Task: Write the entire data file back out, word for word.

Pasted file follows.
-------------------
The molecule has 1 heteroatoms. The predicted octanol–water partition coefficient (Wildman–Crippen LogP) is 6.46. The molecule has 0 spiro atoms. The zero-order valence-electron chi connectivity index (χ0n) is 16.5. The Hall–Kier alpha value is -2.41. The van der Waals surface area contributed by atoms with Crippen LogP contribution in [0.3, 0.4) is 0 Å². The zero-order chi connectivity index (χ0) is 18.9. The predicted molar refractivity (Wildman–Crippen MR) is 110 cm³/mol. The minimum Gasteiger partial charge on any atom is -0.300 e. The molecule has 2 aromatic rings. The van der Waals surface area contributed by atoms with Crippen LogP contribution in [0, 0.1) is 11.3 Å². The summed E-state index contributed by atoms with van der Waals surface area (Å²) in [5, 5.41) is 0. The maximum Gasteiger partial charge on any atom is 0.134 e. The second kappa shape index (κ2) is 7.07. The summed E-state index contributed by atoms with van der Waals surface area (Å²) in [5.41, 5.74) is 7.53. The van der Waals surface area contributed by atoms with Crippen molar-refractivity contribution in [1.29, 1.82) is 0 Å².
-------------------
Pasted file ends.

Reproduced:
The molecule has 1 heteroatoms. The predicted octanol–water partition coefficient (Wildman–Crippen LogP) is 6.46. The molecule has 0 spiro atoms. The zero-order valence-electron chi connectivity index (χ0n) is 16.5. The Hall–Kier alpha value is -2.41. The van der Waals surface area contributed by atoms with Crippen LogP contribution in [0.3, 0.4) is 0 Å². The zero-order chi connectivity index (χ0) is 18.9. The predicted molar refractivity (Wildman–Crippen MR) is 110 cm³/mol. The minimum Gasteiger partial charge on any atom is -0.300 e. The molecule has 2 aromatic rings. The van der Waals surface area contributed by atoms with Crippen LogP contribution in [0, 0.1) is 11.3 Å². The summed E-state index contributed by atoms with van der Waals surface area (Å²) in [5, 5.41) is 0. The maximum Gasteiger partial charge on any atom is 0.134 e. The second kappa shape index (κ2) is 7.07. The summed E-state index contributed by atoms with van der Waals surface area (Å²) in [5.41, 5.74) is 7.53. The van der Waals surface area contributed by atoms with Crippen molar-refractivity contribution in [1.29, 1.82) is 0 Å².